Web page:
- Press the Generate button.
- Add whatever short key comment you like.
- You may select a passphrase or elect not to. It is slightly easier not to use one.
- Pick a nice safe place (Not in code or data directories!) to save both your public and private keys-- that is, you have to click on both "Save public key" and "Save private key."
- For example, you can save your private key as 'jmillers_key_for_brodylab.ppk' and public key as 'jmillers_key_for_brodylab.pub'.
- Open the Terminal window.
- Make sure you are in your user directory. Lets say /Users/jmiller.
- Type the following command: ssh-keygen
- While it is generating the keys, it will ask for a name for your key. Give a name to your key. Fox example let's say 'jmillers_key_for_brodylab'.
- It will also ask you to type a passphrase. You may enter a passphrase or elect not to. It is slightly easier not to use one.
- Two keys will be created now in /Users/jmiller directory. One is 'jmillers_key_for_brodylab' (this is the private key) and other is 'jmillers_key_for_brodylab.pub' (this is the public key).
- Create a directory named '.ssh' (without the quotes), place your private key in it and modify the permissions of .ssh directory and the private key as shown below:
$ cd /Users/jmiller $ mkdir .ssh $ chmod 700 .ssh $ mv jmillers_key_for_brodylab .ssh/ $ cd .ssh $ chmod 600 jmillers_key_for_brodylab
(In the above set of commands, remember that 'jmiller' and 'jmillers_key_for_brodylab' should be replaced by your username and the name of generated private key file, respectively )
- Open ssh configuration file for editing as follows:
$ sudo su Password: <Enter the administrator password of your Mac here> $ nano /etc/ssh_config
- This will open the ssh configuration file for editing.
- Go to the line which says # IdentityFile ~/.ssh/id_rsa. Immediately after this line, add another line: # IdentityFile ~/.ssh/jmillers_key_for_brodylab.
(Remember that 'jmillers_key_for_brodylab' should be replaced by your private key file name)
- Save the file and exit.
Step 2: Send us the public key so that we can grant you access to our server.
Send us the .pub key file you saved using PuTTY in Step 1. Also, if you wish, you can send us a desired username for you on our Server.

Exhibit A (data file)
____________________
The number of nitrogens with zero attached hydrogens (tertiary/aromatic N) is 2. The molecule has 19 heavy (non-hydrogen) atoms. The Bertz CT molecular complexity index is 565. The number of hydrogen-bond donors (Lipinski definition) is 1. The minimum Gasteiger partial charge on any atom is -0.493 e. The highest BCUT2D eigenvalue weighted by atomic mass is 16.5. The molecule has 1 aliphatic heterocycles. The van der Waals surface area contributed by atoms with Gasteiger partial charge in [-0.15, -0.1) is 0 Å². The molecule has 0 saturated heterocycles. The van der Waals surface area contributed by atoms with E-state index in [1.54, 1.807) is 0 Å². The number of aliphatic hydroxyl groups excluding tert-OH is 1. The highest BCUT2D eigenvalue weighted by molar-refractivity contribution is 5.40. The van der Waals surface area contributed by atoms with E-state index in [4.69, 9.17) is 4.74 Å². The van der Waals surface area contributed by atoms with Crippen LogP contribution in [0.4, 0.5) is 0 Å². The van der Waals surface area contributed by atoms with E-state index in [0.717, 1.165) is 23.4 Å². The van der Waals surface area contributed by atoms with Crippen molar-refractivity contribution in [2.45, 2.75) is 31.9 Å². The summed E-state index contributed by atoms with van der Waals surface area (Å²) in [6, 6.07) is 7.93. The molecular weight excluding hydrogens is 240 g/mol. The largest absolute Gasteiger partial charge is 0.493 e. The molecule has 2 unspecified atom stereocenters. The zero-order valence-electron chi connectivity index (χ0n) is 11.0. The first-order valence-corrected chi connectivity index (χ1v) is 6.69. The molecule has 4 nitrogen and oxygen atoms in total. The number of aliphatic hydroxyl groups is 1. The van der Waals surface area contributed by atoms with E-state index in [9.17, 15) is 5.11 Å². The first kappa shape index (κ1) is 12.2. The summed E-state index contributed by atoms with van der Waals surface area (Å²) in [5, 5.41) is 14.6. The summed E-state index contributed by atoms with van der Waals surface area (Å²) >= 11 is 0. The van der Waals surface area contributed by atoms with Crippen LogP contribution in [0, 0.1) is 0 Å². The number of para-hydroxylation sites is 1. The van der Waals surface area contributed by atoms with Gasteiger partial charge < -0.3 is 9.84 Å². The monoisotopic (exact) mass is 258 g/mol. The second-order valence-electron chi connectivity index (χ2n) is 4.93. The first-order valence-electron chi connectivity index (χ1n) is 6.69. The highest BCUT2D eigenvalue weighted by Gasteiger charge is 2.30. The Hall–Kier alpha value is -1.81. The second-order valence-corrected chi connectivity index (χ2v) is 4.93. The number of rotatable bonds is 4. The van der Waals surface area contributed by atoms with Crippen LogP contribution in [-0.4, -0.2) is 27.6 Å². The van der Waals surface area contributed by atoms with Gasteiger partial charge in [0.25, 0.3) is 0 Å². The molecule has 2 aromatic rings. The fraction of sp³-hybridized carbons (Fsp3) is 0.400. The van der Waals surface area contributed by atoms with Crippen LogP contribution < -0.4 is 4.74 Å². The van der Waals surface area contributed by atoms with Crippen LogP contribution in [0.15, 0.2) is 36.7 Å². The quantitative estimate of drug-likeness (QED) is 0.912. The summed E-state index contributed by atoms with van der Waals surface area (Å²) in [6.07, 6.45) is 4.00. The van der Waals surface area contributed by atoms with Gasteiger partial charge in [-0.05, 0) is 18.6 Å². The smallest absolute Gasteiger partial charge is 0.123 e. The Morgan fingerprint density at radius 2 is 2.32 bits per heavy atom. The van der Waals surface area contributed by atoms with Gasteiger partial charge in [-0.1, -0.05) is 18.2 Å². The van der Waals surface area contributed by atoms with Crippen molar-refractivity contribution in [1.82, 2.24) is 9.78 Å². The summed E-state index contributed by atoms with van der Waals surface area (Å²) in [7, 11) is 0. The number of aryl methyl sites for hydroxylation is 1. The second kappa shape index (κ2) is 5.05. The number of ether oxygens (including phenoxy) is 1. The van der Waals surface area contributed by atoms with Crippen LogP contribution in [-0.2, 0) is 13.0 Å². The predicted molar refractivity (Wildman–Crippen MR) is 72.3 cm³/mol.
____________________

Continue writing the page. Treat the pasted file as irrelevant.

Send us the .pub key file you generated using ssh-keygen command in Terminal in Step 1. Also, send us the same username that you used on your Mac while generating the public-private key pair. We will need the same username to create a working login for you on our server. For example, in Step 1, we gave an example of the keys being generated under the username 'jmiller'.
Our contact email is firstname.lastname@example.org. We will respond when your key is ready to be used to login to our servers. Once you receive a response from us, proceed to Step 3.
Step 3: Check if you are able to connect to our server
- Open the PuTTY Configuration window from Start->Programs->PuTTy
- In the Sessions option group (initially displayed):
- Enter the following Host Name: brodylab.princeton.edu
- Select SSH as the connection type (Port should be set to 22)
- In the Connection: Data options subgroup (in the tree on the left):
- Type in the username you received from us in the Auto-login username field.
- In the Connection: SSH options subgroup (in the tree on the left):
- Select "2" as your Preferred SSH protocol version.
- In the Connection: SSH: Auth options subgroup (in the tree on the left):
- Enter the location of the private key you created (whose corresponding public key you sent to us).
- Back in the Sessions options group (top of the tree on the left):
- Choose a name for the session we've created (like brodylab) in the edit field below the text "Saved Sessions". DO NOT USE SPACES OR SPECIAL CHARACTERS; other programs may not treat them properly.
- Click Save.
Now your connection is set up and you can double-click it in the list of sessions to test it.
Open the terminal and type the following command:
$ ssh <username>@brodylab.princeton.edu
where <username> is the name that you sent us to create a login for you on our server.
- If you haven't confirmed your key with us yet, login will ask for a password; and the Terminal (on Mac) or PuTTY (on Windows) may report that your key has been rejected by the server.
- If you fail to connect repeatedly, your IP will be banned for 10 minutes.
Step 4: Download (or checkout) ExperPort
If you are using Tortoise SVN, as we recommended, do the following to download the ExperPort software from our servers:
- Run Pageant from Start->Programs->Pageant. It starts running and appears as a small icon in the bottom-right corner of your desktop.
- Right-Click on the running Pageant and add the private key you generated (whose public key you sent us) to the Pageant.
(Remember: Pageant should always be running with your private key added to it, if you want to checkout any thing from the server using an svn client)
- Open "My Computer" and browse to any directory of your choice. (for example My Documents)
- Right click and select "SVN Checkout". A window titled "Checkout" pops up. Type the following command in the box below "URL of repository" to download ExperPort:
- Type the following command in the same box to download the existing Protocols:
(Here, <username> is your username for which we provided the authentication to login to our server)
- Open Terminal window. Change to a directory of your choice where you want to download the files.
- Type the following command to download ExperPort:
$ svn checkout svn+ssh://<username>@brodylab.princeton.edu/chroot/ExperPort/trunk ExperPort
- Type the following command to download Protocols:
$ svn checkout svn+ssh://<username>@brodylab.princeton.edu/chroot/svn/trunk Protocols
(Here, <username> is your username for which we provided the authentication to login to our server)
Now, that you have the latest version of ExperPort, go through the Startup Guide to get started with it.